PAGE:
FP was not able to reach the daughters for comment.
The anti-corruption bureau earlier this year wrote to the criminal division of the Office of International Affairs of the U.S. Department of Justice requesting assistance in the investigation, according to documents reviewed by FP.
A spokesperson for the Department of Justice declined to comment.
UkrOboronProm spokeswoman Roksolana Sheiko said many of the corruption allegations are part of the Kremlin’s hybrid war propaganda offensive against Ukraine. She admitted that the Iraqi spare parts contract was investigated by police and the prosecutor general’s office but said “there was no violation detected by the company or its officials.”
Sheiko said that the company has worked to counter corruption and instill transparency and will be cooperating with Transparency International to solidify reforms. She said UkrOboronProm had dismissed many suspected wrongdoers and reported 158 suspect episodes.
“We don’t deny that not everyone works to the highest standards and in a spirit of patriotism but that’s the minority and they won’t last long on our team,” she wrote.
The presidential administration did not respond to a list of questions FP submitted but replied with a general statement. “The accusations you mention are the part of a hybrid/information warfare against Ukraine and, in the vast majority, are not true,” the administration replied in a written statement. “The spreading of these accusations is beneficial for the critics of the President in Ukraine and for Ukroboronprom’s competitors in foreign markets.”
This is not the first time the anti-corruption bureau has targeted Ukraine’s corruption-riddled arms industry. Earlier this year the bureau’s head, Artem Sytnik, announced his office was investigating a slew of corruption cases at the state-run enterprise.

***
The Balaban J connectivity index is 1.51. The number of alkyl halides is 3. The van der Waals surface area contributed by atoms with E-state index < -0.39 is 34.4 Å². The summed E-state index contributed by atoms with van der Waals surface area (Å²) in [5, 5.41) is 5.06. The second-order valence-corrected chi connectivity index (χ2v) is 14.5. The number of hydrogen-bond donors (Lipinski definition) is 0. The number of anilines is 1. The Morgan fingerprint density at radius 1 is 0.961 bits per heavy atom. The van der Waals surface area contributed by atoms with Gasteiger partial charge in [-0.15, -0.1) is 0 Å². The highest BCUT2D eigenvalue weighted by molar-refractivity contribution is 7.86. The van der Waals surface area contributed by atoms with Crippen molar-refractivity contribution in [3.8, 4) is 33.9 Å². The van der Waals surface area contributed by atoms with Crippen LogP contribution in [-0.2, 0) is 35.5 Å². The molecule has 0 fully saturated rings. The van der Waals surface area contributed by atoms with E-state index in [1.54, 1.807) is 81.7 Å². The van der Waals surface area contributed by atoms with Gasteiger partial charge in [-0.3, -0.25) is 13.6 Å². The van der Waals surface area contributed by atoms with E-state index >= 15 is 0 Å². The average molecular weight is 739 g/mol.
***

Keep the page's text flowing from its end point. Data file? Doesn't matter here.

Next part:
Investigators in July exposed a scam at an UkrOboronProm tank repair facility in the western city of Lviv where reconditioned engines instead of new ones were installed in 40 tanks being upgraded. The plant’s director and two high-ranking army officers were arrested.
That hit a raw nerve at the presidential administration, because Petro Poroshenko, Ukraine’s president, appointed two former business partners to key positions at UkrOboronProm.
Despite coming to power in 2014 on a pledge to root out corruption, a main cause of the revolution that ousted his pro-Kremlin predecessor, Poroshenko has been accused by politicians, civil society activists, and key foreign supporters of Ukraine of failing to make good on his promises.
Critics accuse Poroshenko of preventing effective action against corruption and prolonging the dominance of a monopolistic kleptocratic oligarchy that feels itself above the law and has a stranglehold on Ukraine’s political system. A billionaire businessman himself, he has been accused of shielding fellow oligarchs, including his own close associates.
The International Monetary Fund and others providing billions of dollars in financial assistance have made funding contingent on implementing anti-corruption reforms. The bureau’s ability to operate unfettered by political red tape became a benchmark of whether the government was pursuing its commitments.
But the bureau’s investigations rattled and infuriated many important business and political figures — and Poroshenko’s allies.